I drive our kids to the school bus stop every morning (yes, that’s very American, I know).
This morning, as I’m pulling out of the garage, I get a notification on my phone:
Your destination is 9 minutes away
What the …? I look more closely and the notification is from Apple Maps. I haven’t opened Apple Maps since 2012.
Today the Ghost Foundation announced that it is moving to Singapore.
This is a very unusual move in the world of open source. Here are the headquarters of some other major software foundations:
How unusual? Here are the headquarters of some other major software foundations:
I applied to speak at WordCamp Miami in 2015 and again in 2016.
Last year, I was lucky and got accepted.
This year, I was lucky and didn’t get accepted.
Last Christmas, I got a Fitbit as a gift.
This Christmas, I got an email saying that my 4th Fitbit has shipped.
The devices were great and the customer support was excellent, but the devices were just fragile.
That pretty much sums up my experience with wearables in 2015: I use them all the time and they break all the time.
I think that’s missing the bigger picture.
Brian Krogsgard’s Post Status newsletter has an interesting quote from Matt Terenzio:
I’ve spent some time testing today’s new desktop app from Automattic: https://desktop.wordpress.com.
The app is pretty good, especially for a 1.0 release.
What struck me more than the power of Calypso, was the power of Jetpack.
Take a brief look at the web today and you might think open source has a lot of influence:
- Swift is open source, from Apple.
- HHVM is open source, from Facebook.
- Android is open source, from Google.
- Bootstrap is open source, from Twitter.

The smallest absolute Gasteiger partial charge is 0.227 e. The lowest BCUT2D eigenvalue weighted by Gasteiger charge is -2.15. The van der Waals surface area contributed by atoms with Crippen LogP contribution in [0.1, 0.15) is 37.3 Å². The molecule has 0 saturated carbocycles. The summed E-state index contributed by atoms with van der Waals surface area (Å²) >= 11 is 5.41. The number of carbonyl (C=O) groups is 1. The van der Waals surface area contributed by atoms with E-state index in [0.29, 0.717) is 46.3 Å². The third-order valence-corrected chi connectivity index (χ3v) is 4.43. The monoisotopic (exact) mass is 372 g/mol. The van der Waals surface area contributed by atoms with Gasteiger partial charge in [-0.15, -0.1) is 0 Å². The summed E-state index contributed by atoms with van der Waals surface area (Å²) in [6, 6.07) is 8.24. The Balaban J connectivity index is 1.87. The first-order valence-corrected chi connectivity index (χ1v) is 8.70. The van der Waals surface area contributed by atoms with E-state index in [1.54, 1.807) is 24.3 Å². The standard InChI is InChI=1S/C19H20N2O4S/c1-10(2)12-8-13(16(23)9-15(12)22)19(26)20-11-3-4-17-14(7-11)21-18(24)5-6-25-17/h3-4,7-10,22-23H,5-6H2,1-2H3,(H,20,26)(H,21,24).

- .Net is open source from Microsoft.
Welcome to my #firstworldproblems post.
I make a good living, sitting At my desk all day. I can take breaks at any time and eat whatever I want.
I’ve nothing to complain about except a lack of self-discipline. That freedom to eat has been trouble.
Amongst all the news of the European refugee crisis, one snippet stood out to me:
10 years ago, I was standing in a classroom on the north side of Atlanta, Georgia.
My job was teaching English to the children from Central America whose parents had flocked to Atlanta, looking for construction jobs during the enormous housing boom.
I found out about Joomla’s arrival while sitting at my desk, grading papers during a lunch break.
The growth of Joomla gave me the confidence to start my own business. Joomla allowed me to work from home and see our two children (now 4 and 5) grow up.
The majority of our business today is not Joomla-related, but Joomla is where it all started.
When Joomla’s 5th birthday arrived, I wrote a post for Joomla.org called Thank You.
Now that Joomla’s 10th birthday has arrived, let me say “Thank You” again.